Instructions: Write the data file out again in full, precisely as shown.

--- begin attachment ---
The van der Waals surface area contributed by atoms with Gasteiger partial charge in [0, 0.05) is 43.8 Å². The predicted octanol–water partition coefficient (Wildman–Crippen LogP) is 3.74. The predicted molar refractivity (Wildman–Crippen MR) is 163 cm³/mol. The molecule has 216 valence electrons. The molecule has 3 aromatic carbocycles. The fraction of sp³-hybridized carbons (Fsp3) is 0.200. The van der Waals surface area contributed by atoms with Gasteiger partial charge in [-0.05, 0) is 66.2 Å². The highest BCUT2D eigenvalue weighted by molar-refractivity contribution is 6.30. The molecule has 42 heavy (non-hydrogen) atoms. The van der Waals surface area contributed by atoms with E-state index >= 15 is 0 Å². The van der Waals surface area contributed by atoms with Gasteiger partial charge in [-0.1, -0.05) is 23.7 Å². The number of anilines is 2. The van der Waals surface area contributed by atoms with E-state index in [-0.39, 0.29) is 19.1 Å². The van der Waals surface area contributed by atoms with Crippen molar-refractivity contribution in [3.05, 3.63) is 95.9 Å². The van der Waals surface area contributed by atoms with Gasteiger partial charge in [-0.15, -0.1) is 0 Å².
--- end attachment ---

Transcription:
The van der Waals surface area contributed by atoms with Gasteiger partial charge in [0, 0.05) is 43.8 Å². The predicted octanol–water partition coefficient (Wildman–Crippen LogP) is 3.74. The predicted molar refractivity (Wildman–Crippen MR) is 163 cm³/mol. The molecule has 216 valence electrons. The molecule has 3 aromatic carbocycles. The fraction of sp³-hybridized carbons (Fsp3) is 0.200. The van der Waals surface area contributed by atoms with Gasteiger partial charge in [-0.05, 0) is 66.2 Å². The highest BCUT2D eigenvalue weighted by molar-refractivity contribution is 6.30. The molecule has 42 heavy (non-hydrogen) atoms. The van der Waals surface area contributed by atoms with E-state index >= 15 is 0 Å². The van der Waals surface area contributed by atoms with Gasteiger partial charge in [-0.1, -0.05) is 23.7 Å². The number of anilines is 2. The van der Waals surface area contributed by atoms with E-state index in [-0.39, 0.29) is 19.1 Å². The van der Waals surface area contributed by atoms with Crippen molar-refractivity contribution in [3.05, 3.63) is 95.9 Å². The van der Waals surface area contributed by atoms with Gasteiger partial charge in [-0.15, -0.1) is 0 Å².